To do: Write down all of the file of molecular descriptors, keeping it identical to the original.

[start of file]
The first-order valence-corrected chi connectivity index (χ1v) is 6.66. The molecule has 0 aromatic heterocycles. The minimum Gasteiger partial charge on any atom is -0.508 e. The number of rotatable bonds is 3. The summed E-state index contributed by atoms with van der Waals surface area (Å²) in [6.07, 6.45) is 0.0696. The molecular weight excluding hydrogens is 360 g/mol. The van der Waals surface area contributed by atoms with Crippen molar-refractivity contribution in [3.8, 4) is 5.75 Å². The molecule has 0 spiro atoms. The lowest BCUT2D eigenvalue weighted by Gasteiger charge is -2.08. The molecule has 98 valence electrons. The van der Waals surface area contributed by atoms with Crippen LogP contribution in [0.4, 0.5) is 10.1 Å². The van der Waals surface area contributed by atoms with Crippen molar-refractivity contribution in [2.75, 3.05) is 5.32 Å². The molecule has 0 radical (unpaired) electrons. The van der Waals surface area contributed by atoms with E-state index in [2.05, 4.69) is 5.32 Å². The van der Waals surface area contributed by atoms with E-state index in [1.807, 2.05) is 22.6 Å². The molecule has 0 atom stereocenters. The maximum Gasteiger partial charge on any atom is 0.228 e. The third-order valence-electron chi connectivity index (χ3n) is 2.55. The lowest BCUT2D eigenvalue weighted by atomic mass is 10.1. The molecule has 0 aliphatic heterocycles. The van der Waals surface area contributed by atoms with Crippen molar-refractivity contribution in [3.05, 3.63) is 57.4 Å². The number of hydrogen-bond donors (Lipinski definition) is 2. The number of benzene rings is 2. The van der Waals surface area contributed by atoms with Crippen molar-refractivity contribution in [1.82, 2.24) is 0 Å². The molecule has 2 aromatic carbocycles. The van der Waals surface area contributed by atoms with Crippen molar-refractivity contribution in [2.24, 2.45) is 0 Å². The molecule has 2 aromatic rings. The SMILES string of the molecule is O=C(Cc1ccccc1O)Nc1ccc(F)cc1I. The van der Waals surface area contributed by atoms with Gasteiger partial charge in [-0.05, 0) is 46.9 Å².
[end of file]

The first-order valence-corrected chi connectivity index (χ1v) is 6.66. The molecule has 0 aromatic heterocycles. The minimum Gasteiger partial charge on any atom is -0.508 e. The number of rotatable bonds is 3. The summed E-state index contributed by atoms with van der Waals surface area (Å²) in [6.07, 6.45) is 0.0696. The molecular weight excluding hydrogens is 360 g/mol. The van der Waals surface area contributed by atoms with Crippen molar-refractivity contribution in [3.8, 4) is 5.75 Å². The molecule has 0 spiro atoms. The lowest BCUT2D eigenvalue weighted by Gasteiger charge is -2.08. The molecule has 98 valence electrons. The van der Waals surface area contributed by atoms with Crippen LogP contribution in [0.4, 0.5) is 10.1 Å². The van der Waals surface area contributed by atoms with Crippen molar-refractivity contribution in [2.75, 3.05) is 5.32 Å². The molecule has 0 radical (unpaired) electrons. The van der Waals surface area contributed by atoms with E-state index in [2.05, 4.69) is 5.32 Å². The van der Waals surface area contributed by atoms with E-state index in [1.807, 2.05) is 22.6 Å². The molecule has 0 atom stereocenters. The maximum Gasteiger partial charge on any atom is 0.228 e. The third-order valence-electron chi connectivity index (χ3n) is 2.55. The lowest BCUT2D eigenvalue weighted by atomic mass is 10.1. The molecule has 0 aliphatic heterocycles. The van der Waals surface area contributed by atoms with Crippen molar-refractivity contribution in [3.05, 3.63) is 57.4 Å². The number of hydrogen-bond donors (Lipinski definition) is 2. The number of benzene rings is 2. The van der Waals surface area contributed by atoms with Crippen molar-refractivity contribution in [1.82, 2.24) is 0 Å². The molecule has 2 aromatic carbocycles. The van der Waals surface area contributed by atoms with Crippen molar-refractivity contribution in [2.24, 2.45) is 0 Å². The molecule has 2 aromatic rings. The SMILES string of the molecule is O=C(Cc1ccccc1O)Nc1ccc(F)cc1I. The van der Waals surface area contributed by atoms with Gasteiger partial charge in [-0.05, 0) is 46.9 Å².